Matt Damon as Max
Jodie Foster as Delacourt
Sharlto Copley as Kruger
Alice Braga as Frey
Diego Luna as Julio
Wagner Moura as Spider
William Fichtner as John Carlyle
Brandon Auret as Drake
Josh Blacker as Crowe
Emma Tremblay as Matilda
Jose Pablo Cantillo as Sandro
Maxwell Perry Cotton as Young Max
Faran Tahir as President Patel
Adrian Holmes as Manuel
Jared Keeso as Rico
Directed by Neill Blomkamp
Cool world-building and gritty sci-fi action make “Elysium” a film worth checking out for genre fans.
In the year 2154, the Earth has been ruined by pollution, population overcrowding, poverty, crime, and disease, but the wealthy class has found a solution by leaving Earth and living on a luxurious space station called Elysium. The rest of humanity must fight over the scraps left behind to survive on the planet.
Max grew up dreaming of living on Elysium along with his childhood friend Frey, but that dream disappeared as he fell into a life of crime. Now on probation, he is trying to straighten up his life even as he’s harassed by police, bosses, and his former partners in crime.
When Max is exposed to a lethal dose of radiation in an industrial accident, he only has one hope for survival Elysium. Medical machines there can save his life if he can manage to sneak onto the highly-guarded station. Max makes a deal with local crime lord and smuggler Spider to get there.
Spider forces him to be surgically attached to an exoskeleton that enhances his strength. But as Max soon discovers, there’s a lot more at stake than his own personal health. The leaders of Elysium will do everything in their power to stop Max from accomplishing his mission.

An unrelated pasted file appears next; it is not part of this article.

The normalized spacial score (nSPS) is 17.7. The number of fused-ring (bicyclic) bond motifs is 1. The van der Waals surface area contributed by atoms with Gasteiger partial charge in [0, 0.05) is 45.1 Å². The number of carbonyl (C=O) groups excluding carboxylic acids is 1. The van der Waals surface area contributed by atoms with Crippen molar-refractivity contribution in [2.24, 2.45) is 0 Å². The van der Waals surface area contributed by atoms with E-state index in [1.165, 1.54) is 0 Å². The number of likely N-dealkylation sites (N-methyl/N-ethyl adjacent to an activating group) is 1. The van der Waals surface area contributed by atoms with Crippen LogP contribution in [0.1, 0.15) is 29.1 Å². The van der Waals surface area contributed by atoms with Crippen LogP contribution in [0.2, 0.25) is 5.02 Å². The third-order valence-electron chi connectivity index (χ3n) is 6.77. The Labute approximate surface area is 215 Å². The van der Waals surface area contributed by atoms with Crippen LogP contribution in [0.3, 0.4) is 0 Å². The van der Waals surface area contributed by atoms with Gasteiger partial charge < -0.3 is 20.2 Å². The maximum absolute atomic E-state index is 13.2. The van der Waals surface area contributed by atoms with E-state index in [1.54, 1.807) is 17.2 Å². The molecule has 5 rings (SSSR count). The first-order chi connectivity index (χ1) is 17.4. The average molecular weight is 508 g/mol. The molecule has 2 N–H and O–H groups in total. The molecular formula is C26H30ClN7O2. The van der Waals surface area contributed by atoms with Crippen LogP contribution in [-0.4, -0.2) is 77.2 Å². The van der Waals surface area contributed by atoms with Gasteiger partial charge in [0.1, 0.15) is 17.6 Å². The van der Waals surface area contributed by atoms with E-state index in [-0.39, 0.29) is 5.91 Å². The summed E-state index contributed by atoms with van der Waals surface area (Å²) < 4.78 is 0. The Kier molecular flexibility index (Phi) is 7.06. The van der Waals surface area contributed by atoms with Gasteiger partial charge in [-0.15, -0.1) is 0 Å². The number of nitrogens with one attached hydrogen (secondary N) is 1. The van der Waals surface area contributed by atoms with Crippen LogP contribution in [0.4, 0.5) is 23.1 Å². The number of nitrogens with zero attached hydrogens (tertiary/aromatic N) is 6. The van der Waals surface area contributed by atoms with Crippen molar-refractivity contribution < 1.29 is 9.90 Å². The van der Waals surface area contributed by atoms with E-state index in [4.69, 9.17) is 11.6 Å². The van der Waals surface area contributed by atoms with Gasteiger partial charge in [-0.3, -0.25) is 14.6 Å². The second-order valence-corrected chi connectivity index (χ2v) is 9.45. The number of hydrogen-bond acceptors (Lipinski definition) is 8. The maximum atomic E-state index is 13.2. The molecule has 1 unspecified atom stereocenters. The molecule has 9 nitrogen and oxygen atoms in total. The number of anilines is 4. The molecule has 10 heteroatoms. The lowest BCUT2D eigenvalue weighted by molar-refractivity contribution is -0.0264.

“Elysium” is rated R for strong bloody violence and language throughout.
Neill Blomkamp is hitting the sweet spot of what I like each time. My movie tastes were formed by films like “Terminator,” “Predator,” “RoboCop” and “Aliens.” They were all sci-fi stories with spectacular elements and gritty action, but they were still very much grounded in reality. That seems to be Blomkamp’s forte and “Elysium” is another example of why.
One of my big problems with sci-fi is that they often have an unrealistic depiction of the future. They tend to show flying cars, lightspeed travel, and jetpacks only 20 years from now. “Elysium,” set in 2154, shows technology and environments that are entirely believable for 140 years from now. Cybernetic implants are no more unusual than an iPhone. Flying ships capable of space flight are as common as everyday cars. Medical miracles are as ordinary as penicillin. Robots are as much of a nuisance as automated phone messages. But it’s not all jetpacks and chrome in the future. Los Angeles is just as believable as a ruined hellhole as it is a futuristic Mecca. Division of the social classes is the same as it has been throughout the rest of history. And political conspiracies are as alive and well as they were in ancient Rome. Blomkamp, in his world building, has found the right balance between futuristic elements and the same familiar problems that have plagued mankind since the dawn of history. (Anybody saying this film promotes socialism needs to look back at thousands of years of stories about class warfare.) The end result is a great backdrop for a much more personal story about Max.